Each morning, the peace corps sends a driver with a minivan (we call them kombis) to the guest house between half past 8 and 9. From here, people are taken to doctors appointments, the peace corps office, or on other errands. On this particular day, i went to the office for a check up with the peace corps doctor. I didn't have an appointed time, as things mostly organically evolve around here rather than adhering to a rigid schedule. I had time to use a computer for about half an hour before i checked in. Hobbled my way, on uneven cobblestones, and up four gigantic steps into the medical building. Up two more steps and down a hallway, to the exam room, and i am dripping with sweat and breathing heavily. By the time i fill out and file some paperwork and finish with my checkup, it is 11 and i am tired. A driver is available, and other volunteers are running errands, so i go so they can help me. The driver pulls right up to the entrance of the shopping plaza, but i must still walk a short distance to the grocery store. Mind you, one week out of surgery, on crutches, tendonitis in the left arm, i am moving at a turtle's pace and sweating again. Trying to remember what i need, my helpers pick and weigh my produce, accompany me to block other idiot shoppers from my hurt leg (people have come dangerously close!) And to make sure i don't fall. What normally takes 10 minutes took me (us) almost 45. I kid you not, i was so weak and shaky and positively soaked in sweat by the time it was over, that i wasn't sure i could make it.

Cooking regales a similar experience. Everything takes twice or 3 times as long, and i can't carry anything. I must put it in a backpack, or a bag that can hook on my crutches. I have carried beer in my pockets and pushed coffee on the tile floor with my crutches. I wash my hair in the sink with my drinking cup while i precariously balance on my good leg. My daily routine involves a distance of less than 1k, no doubt. I am doing seated and lying calisthenics for muscle strength, tone and rehab.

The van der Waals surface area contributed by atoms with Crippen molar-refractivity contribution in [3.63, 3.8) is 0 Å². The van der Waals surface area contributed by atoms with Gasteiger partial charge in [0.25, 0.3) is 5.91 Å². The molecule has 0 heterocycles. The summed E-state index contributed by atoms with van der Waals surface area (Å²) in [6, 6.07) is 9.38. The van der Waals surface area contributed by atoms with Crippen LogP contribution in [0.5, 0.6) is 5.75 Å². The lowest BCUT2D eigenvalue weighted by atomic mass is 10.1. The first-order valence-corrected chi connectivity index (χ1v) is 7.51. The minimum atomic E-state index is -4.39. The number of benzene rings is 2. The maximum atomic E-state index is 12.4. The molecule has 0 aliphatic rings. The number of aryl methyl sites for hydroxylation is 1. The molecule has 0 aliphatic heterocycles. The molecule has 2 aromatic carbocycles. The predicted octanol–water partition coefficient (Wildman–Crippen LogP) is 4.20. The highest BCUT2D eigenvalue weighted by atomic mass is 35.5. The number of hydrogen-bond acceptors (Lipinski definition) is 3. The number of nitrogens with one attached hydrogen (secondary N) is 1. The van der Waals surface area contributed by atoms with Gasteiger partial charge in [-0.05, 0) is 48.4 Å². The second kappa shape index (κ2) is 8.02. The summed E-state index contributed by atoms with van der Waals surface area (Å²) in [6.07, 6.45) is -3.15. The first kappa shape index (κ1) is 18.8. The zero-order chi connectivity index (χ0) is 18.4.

Mentally, it has been tough. Just knowing i can't go anywhere, run for stress relief, do my old yoga routine, almost anything i am used to, is tough. Not knowing if a can go back to my site while i recover or if i will get medically separated and be forced to recover in the states is kind of stressful. I am in the middle of visa applications, community projects, and leaving right now sort of mucks up all my plans. I am supposed to just concentrate on getting well, but when my near future fate is frightfully unknown, it is distracting. Almost as much as the constant charlie horses.

1 comment:

  1. Oh Jenn, my heart goes out to you. I know exactly what you mean by the pain upon the horizontal to vertical positions. I had a crush injury to my foot once (broke all of my metasaral bones) and the first time I put my foot in a verticle position, I fainted from the pain. I was immobilised to crutches and a wheelchair. You are so right about the ridiculous way PC handles visits for people with broken limbs. It's an obstacle course. The friends at Rose House are great though. Angie is still my friend (she works there). If you are still at the Rose, I will be there in Dec. and again in Jan. We can visit. Take it one day at a time. B